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Evidently it's quite seminal for Aubrey's naval experience. I do relish when O'Brian adds these snippets for Aubrey and/or Maturin.
for instance, while re-reading 'Master & Commander' just a few minutes ago i came upon the passage where Stephen is probing around in the wounds Jack received during the Sophie's engagement with the Cacafuego and finds a piece of metal which had been there since the Battle of the Nile. so at least we know that Jack was wounded there (and that he dined with Nelson as well!).
I seem to remember that POB wrote a non fiction account of Nelson's navy which may have fleshed this out (I haven't read any of his non fiction so can't comment further).
I recalled Don Seltzer's Aubrey-Maturin chronology (I downloaded a PDF of the web archive), here's the entry for Master and Commander, with historical events marked *:
* August 1, 1798: Battle of the Nile. French GENEREUX escapes. A few weeks later, the British LEANDER(50) is captured by the GENEREUX(74).
* February 18, 1800: Admiral Lord Keith is Commander in Chief in the Mediterranean, Rear Admiral Nelson under him. Nelson, in the FOUDROYANT, captures the GENEREUX. Lt. Lord Cochrane is the prizemaster who takes her into Port Mahon. He is then given command of the 14 gun brig SPEEDY.
Jack was previously a Lt. in the LEANDER during the Battle of the Nile. His ship is later taken by the GENEREUX, which was then taken by the British. From the comments of the dockyard official, we can infer that Jack commanded the prize crew that brought the GENEREUX to Port Mahon. No clue as to how long Jack was a prisoner, or of his role in the capture of the GENEREUX, but he must have distinguished himself so that Lord Keith would promote him to Commander in a letter dated April 1, from the FOUDROYANT at sea. Jack receives this letter on April 18 (actually after midnight on April 19) at the beginning of the book.
Seltzer's chronology is great particularly because it aligns the Aubrey-Maturin timeline with historical events; can't vouch for the accuracy of either, though.
"They rob the prisoners then?" asked Stephen.
"Yes: sometimes. I was stripped to the bone when the Leander was taken, and they stole our surgeon's instruments before he could operate on our wounded."
"I will bring my instruments at once."
"And your purse."
"Oh, yes, and my purse."
This is great stuff, precisely the forensic work I was after.
here is some more from M&C...
~ ~ ~
"In an attempt at diverting his mind he (Jack) privately sang a ballad about the Battle of the Nile:
'We anchored alongside of them like lions bold and free.
When their masts and shrouds came tumbling down,
what a glorious sight to see!
Then came the bold Leander, that noble fifty-four,
And on the bows of the Franklin she caused her guns to roar;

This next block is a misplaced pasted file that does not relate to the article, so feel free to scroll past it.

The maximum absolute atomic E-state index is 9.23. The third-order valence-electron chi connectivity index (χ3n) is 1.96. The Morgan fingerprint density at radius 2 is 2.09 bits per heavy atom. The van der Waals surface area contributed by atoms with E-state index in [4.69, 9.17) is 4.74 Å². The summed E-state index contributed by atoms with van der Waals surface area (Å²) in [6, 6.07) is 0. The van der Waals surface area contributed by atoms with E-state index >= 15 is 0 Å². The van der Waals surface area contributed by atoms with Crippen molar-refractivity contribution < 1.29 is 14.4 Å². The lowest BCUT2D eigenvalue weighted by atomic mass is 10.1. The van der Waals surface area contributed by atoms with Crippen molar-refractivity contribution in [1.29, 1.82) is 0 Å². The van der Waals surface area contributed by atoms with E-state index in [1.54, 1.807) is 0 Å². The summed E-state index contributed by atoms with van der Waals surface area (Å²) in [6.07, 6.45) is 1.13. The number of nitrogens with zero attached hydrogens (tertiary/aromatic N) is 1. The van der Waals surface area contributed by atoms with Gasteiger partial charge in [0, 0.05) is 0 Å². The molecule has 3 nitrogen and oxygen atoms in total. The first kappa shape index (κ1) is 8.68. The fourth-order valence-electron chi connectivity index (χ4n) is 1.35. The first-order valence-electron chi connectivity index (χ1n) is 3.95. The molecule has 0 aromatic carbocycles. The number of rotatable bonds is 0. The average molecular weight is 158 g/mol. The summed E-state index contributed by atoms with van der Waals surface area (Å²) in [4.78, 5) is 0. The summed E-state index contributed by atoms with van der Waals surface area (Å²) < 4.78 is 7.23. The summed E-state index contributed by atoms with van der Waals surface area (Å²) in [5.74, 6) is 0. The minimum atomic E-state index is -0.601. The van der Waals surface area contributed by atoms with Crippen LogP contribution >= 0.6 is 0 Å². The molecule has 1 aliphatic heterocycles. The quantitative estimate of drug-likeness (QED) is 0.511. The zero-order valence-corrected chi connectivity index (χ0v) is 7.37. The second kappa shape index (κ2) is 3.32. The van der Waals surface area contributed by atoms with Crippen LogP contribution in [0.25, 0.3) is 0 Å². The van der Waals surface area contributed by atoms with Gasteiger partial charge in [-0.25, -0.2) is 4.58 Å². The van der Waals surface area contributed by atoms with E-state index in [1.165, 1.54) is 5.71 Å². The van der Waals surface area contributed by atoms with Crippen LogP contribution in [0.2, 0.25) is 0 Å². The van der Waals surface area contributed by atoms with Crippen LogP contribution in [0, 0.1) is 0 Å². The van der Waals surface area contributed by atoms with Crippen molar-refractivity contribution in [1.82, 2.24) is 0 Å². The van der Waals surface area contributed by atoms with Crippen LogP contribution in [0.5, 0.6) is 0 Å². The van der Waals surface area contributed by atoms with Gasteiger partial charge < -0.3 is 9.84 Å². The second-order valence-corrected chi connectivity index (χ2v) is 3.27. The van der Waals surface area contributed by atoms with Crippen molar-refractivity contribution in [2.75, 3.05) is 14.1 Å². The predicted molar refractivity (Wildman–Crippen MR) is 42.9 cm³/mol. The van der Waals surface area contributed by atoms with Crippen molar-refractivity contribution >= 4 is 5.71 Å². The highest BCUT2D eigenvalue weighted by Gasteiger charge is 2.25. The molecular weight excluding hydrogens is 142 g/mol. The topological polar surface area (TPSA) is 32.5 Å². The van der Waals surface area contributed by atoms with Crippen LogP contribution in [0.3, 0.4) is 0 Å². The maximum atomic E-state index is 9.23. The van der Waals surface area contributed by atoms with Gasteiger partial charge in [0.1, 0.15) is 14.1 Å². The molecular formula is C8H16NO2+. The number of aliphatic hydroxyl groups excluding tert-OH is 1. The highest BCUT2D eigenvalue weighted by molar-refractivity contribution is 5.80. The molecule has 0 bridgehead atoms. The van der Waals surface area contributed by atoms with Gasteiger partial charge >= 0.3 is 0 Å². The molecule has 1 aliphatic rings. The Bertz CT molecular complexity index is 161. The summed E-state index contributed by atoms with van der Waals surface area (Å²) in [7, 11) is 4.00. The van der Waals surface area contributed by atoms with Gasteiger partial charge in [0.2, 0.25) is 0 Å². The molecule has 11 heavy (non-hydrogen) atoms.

Gave her a dreadful drubbing, boys, and did severely maul;
Which caused them loud for quarter cry and down French colors haul.'
The tune was charming, but the inaccuracey vexed him: the poor old Leander had fifty-two guns, as he knew very well, having directed eight of them."
~ ~ ~
so it appears that Jack may have been a gun captain aboard Leander.
and then, a few pages later, after the explosion of the two Spanish first-rates, Jack reminisces about the explosion of L'Orient at The Nile, although i don't suppose he needed to be too close to experience that tragedy.
that brings me to the end of this cruise, but Post Captain is already up and down in the roads, so i will continue to post here as i come across more material.
Correction: I'd not remembered a reference, but looking back at my notes, I see there was a passage. Not new detail, but Jack talking to Sophie and Stephen and putting the action in perspective of his later career:
'You have all the distinction a man could wish, Jack,' said Sophie. 'Such dreadful wounds: and quite enough money.'
'If Nelson had been of your mind, sweetheart, he would have cried quits after St Vincent. We should have had no Nile, and where would Jack Aubrey have been then? A mere lieutenant to the end of his days. No, no: a man can't have enough distinction in his line of service. And I don't know he can ever have enough money either, if it comes to that ....' (page 17 in the Folio Society edition)
At one point, Aubrey makes a reference to the Battle of the Nile: assaying the French tactics, he remarks they are being careful not to repeat the mistake made at the Nile, leaving themselves open to attack when a British man-of-war sails between two French and looses both broadsides.
Don't have the book in front of me, but wanted to add a note here before I forget. I didn't even think of this thread while reading the other evening, or I'd have marked the page.
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